Federal trial focus shifts to training in 2nd day of ex-officer Kueng’s testimony

UPDATE: Former Minneapolis police officer J. Alexander Kueng continued his testimony Thursday in the federal trial regarding George Floyd’s civil rights.

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Prosecutors asked Kueng a bit more about excited delirium, which he said can make a subject not register pain. The government pointed to Floyd’s complaints about the handcuffs before he was taken to the ground as an indication Floyd felt pain, but Kueng disagreed, saying many subjects who want to get out of handcuffs recite that complaint.

After circling back to Kueng’s comments from Wednesday when he said he deferred to Derek Chauvin, since Chauvin was the senior officer, Kueng said he’d never seen the neck restraint Chauvin used on Floyd but assumed Chauvin must’ve been trained in it. When prosecutors displayed care procedures for neck restraints, Kueng admitted, “In the moment, that didn’t cross my mind,” adding that he was concerned about scene safety.

However, when the prosecution focused more on scene safety, Kueng said he “was unable to make that determination from my position.” He also confirmed he never felt the need to help Thao control the crowd, to call for backup or to protect the paramedics when they arrived at the scene.

Kueng reiterated Thursday that he deferred to Chauvin and, regarding duty to intervene, suggested that it was hard for him to intervene in something he didn’t fully understand. He added that, he never had any scenario-based training in duty to intervene and, from his position, he couldn’t fully see where Chauvin’s knee was.

When asked why he never told Sgt. Ploeger or Lt. Zimmerman about Chauvin’s actions, he stated it wasn’t his place to do so because Chauvin had a different perspective and should’ve been asked directly. Kueng also said he believed those were public safety reports and he didn’t believe Floyd’s consciousness was relevant information.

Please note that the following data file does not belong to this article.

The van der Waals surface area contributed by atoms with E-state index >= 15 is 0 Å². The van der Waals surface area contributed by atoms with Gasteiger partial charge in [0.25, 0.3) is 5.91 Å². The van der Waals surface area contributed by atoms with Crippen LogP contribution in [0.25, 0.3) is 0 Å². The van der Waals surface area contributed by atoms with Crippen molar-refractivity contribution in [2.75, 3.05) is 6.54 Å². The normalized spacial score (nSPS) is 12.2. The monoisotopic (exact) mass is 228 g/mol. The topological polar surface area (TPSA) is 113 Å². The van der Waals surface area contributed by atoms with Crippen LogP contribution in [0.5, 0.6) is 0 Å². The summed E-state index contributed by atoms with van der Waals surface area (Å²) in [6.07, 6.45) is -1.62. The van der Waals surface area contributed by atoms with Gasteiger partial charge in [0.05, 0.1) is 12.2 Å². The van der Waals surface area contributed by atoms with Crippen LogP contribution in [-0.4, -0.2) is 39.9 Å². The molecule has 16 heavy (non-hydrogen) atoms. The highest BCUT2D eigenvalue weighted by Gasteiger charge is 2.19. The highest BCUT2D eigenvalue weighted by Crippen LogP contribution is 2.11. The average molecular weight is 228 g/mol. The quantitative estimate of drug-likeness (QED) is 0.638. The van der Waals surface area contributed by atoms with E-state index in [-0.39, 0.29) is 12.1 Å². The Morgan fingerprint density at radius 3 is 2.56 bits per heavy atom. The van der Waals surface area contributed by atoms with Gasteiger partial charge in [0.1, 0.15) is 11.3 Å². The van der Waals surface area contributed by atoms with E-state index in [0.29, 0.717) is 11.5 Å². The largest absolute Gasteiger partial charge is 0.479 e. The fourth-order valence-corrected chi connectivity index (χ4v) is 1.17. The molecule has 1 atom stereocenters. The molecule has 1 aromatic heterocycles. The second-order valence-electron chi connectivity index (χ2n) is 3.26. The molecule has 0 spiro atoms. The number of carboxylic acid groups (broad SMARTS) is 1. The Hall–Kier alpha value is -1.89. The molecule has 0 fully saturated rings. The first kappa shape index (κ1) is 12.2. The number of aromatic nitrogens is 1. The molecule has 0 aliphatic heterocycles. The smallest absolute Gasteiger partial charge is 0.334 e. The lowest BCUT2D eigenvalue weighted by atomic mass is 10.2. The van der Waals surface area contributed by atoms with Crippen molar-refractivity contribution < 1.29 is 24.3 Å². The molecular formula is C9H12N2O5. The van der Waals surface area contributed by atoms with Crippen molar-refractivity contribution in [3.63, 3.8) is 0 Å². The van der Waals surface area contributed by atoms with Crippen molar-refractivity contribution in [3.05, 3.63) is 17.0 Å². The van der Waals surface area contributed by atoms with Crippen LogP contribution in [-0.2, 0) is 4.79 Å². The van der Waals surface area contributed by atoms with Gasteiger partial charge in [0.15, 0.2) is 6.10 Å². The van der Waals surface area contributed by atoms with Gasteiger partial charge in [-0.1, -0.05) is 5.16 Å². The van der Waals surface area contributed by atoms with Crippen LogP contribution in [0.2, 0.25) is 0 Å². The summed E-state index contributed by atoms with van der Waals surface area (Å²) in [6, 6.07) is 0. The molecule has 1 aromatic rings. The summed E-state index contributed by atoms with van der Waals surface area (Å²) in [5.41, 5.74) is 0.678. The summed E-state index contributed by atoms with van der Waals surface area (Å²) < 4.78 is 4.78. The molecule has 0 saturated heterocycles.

Kueng and his attorney pointed blame at his training, saying much information is presented in a PowerPoint on slides with just small pieces of information. He added that he can’t remember everything on those slides.

He also testified that a probationary officer skills checklist has several points that an FTO is supposed to train the probationary officers on before signing off on those points. However, Kueng said that wasn’t his experience, stating that his FTO didn’t review any information on the checklist with him.

“He just told me to sign, no review,” Kueng said.

Kueng also gave an example of instructors leaving the room of officers during a test and telling them “nobody will know if you work together.”

Kueng and his attorney also refuted the handcuff pain argument by stating many subjects complain about handcuffs to get out of them. They also highlighted the paramedic’s seeming lack of urgency at the scene and Kueng stated he heard the paramedic tell his partner to get them away from the scene.

The former officer was excused from the witness stand shortly after noon as the defense called police expert Steve Ijames, who also testified in the trial of former Brooklyn Center police officer Kimberly Potter.

Ijames testified about training officers and the need for scenario-based training for important points. He also said tests are needed, otherwise, officers tend to not actually learn much of the material because they aren’t being held accountable.